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4 Key Trends in the European ETF Marketplace

Our report shows a rosy outlook for the European ETF marketplace

Kenneth Lamont

 

With the long-term trend toward low-cost investment continuing to favour passive solutions, the outlook for the European exchange-traded fund industry remains rosy. 

The latest edition of Morningstar’s “A Guided Tour of the European ETF Marketplace” speaks to these developments in European ETFs. Below, explore four key takeaways. 

European ETFs could reach EUR 2 trillion by 2024 

The European ETF marketplace has grown at a rapid clip over the past decade, soaring to about EUR 760 billion AUM by the end of first-quarter 2019—more than a fourfold increase from EUR 160 billion at the end of 2009 (as shown on the chart below). 

With consistently positive, upward-trending flows, assets in European ETFs are well on course to hit EUR 1 trillion by 2020. And at this rate of growth, we anticipate they could reach EUR 2 trillion as soon as 2024. 

Equities still dominate the ETF marketplace, but fixed-income ETFs gain ground 

When analyzed for AUM distribution by broad asset class, we see that the European ETF marketplace remains biased toward equities: As shown below, equity ETFs accounted for about two thirds of total AUM at the end of first-quarter 2019. 

And though they represent fewer assets overall, fixed-income ETFs have seen strong growth, more than quadrupling over the trailing five years.  

Improvements in bond index construction were one driver of this area’s growth. Additionally, market-makers found ways to overcome technical barriers that previously inhibited real-time single pricing for over-the-counter assets. 

3 areas of innovation in the ETF marketplace 

As the space for mainstream exposures becomes increasingly crowded, many ETF providers seek opportunities for product development that allow them to differentiate themselves and/or maintain margins. A few popular areas of product development include: 

  • Strategic beta. One of the key ETF product development battlegrounds of recent years, most new launches now focus on multifactor equity strategies. Many ETF providers are marketing strategic-beta products as a way to improve the risk/return profile of a broad market-cap index. Diversification across factors can help curb the impact of long periods of underperformance commonly experienced by single-factor strategies. 
  • Thematic. Thematic funds attempt to profit from long-term macro or structural trends such as demographic shifts, technological advances, and environmental changes. Technological ETFs, in particular, have caught investors’ attention, with launches covering artificial intelligence, cloud computing, digital security, and e-commerce. AUM growth in this area has been driven by the success of two robotics and automation ETFs (iShares Automation & Robotics ETF; L&G ROBO Global Robotics and Automation ETF).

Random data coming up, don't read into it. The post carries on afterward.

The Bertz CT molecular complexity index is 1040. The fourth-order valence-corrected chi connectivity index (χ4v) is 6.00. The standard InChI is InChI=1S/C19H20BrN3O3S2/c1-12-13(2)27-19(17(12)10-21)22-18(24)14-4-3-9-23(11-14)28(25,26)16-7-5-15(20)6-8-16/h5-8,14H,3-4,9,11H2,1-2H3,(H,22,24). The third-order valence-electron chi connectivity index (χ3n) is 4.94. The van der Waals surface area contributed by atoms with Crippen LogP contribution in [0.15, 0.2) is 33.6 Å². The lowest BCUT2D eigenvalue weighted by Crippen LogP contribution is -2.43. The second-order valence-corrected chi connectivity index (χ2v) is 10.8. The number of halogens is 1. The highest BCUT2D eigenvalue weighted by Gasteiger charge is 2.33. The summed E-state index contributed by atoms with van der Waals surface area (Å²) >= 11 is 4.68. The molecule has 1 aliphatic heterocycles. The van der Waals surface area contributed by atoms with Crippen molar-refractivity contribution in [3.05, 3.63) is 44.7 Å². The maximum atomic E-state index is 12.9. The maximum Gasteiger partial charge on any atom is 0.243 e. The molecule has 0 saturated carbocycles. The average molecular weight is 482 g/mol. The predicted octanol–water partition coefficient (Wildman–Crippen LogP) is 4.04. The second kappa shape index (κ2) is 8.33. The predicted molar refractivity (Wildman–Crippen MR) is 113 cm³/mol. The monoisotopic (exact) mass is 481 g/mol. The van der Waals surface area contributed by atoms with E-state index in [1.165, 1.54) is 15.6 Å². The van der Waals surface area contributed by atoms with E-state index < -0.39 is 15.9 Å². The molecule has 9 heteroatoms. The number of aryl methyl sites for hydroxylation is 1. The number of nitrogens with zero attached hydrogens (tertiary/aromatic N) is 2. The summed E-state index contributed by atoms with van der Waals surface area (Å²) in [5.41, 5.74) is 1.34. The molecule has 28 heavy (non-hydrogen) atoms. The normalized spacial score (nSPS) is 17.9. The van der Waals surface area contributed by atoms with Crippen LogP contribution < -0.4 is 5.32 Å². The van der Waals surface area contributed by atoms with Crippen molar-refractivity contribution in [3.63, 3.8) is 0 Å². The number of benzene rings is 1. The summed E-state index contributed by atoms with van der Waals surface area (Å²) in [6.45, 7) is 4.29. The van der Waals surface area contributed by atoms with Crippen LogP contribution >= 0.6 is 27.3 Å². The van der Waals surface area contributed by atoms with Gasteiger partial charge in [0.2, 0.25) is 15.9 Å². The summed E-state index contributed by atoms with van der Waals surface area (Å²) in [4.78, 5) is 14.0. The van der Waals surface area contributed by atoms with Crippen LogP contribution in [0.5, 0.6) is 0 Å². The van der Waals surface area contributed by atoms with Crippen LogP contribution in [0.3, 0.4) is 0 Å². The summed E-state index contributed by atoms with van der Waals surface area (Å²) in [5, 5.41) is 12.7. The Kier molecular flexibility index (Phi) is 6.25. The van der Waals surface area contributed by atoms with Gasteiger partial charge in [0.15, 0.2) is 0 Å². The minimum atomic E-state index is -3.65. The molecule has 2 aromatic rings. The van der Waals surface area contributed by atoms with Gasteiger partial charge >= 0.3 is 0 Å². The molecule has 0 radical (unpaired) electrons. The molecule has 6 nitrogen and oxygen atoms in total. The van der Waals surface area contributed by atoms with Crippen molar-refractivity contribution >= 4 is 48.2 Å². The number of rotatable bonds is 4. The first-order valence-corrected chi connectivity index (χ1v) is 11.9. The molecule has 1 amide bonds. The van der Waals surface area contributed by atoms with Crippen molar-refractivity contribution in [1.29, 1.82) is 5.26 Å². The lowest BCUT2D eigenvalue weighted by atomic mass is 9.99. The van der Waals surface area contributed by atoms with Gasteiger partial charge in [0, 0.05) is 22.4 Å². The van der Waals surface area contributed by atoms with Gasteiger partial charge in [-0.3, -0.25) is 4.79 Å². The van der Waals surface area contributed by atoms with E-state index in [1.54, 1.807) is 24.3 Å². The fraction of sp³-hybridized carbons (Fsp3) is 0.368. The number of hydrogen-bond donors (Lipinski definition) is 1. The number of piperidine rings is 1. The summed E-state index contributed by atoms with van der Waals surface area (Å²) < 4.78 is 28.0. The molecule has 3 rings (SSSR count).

• ESG. Sustainable investing has outgrown its niche to become one of the most fiercely contested areas of product development. Many providers now offer a core set of ESG-focused ETFs that take varying approaches, including ESG integration and hard exclusions. ESG ETFs saw a banner year in 2018: Assets grew by 50% to EUR 9.95 billion, and 36 new products came to market, as compared to 15 in 2017.  

Ongoing fee pressure for European ETFs 

The downward pressure on ETF fees continues to shape the market, both for mainstream exposures and beyond.  

Over the past two years, we have seen fee competition intensify across the ETF space, as average ongoing charges have fallen across the main equity and bond categories (as shown on the chart below). This movement may be owed to a growing sense that the development and management requirements of these products do not justify substantially higher fees.  

In particular, the field of sustainable ETFs has seen increased fee competition. 2018 saw the launch of several aggressively priced ETFs (from iShares, Xtrackers, and Legal & General Investment Management), which means that investors can now buy a range of sustainable portfolio building blocks without having to pay a premium. 

Using the U.S. market as a barometer, we can speculate that European ETF fees still have some way to fall. 

 See the full analysis in our latest white paper, “A Guided Tour to the European ETF Marketplace.”

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The information, data, analyses and opinions presented herein do not constitute investment advice; are provided solely for informational purposes and therefore are not an offer to buy or sell a security; and are not warranted to be correct, complete or accurate. Past performance is not a guide to future results.

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Investment research is produced and issued by Morningstar, Inc. or subsidiaries of Morningstar, Inc. including, but not limited to, Morningstar Research Services LLC, registered with and governed by the U.S. Securities and Exchange Commission. 

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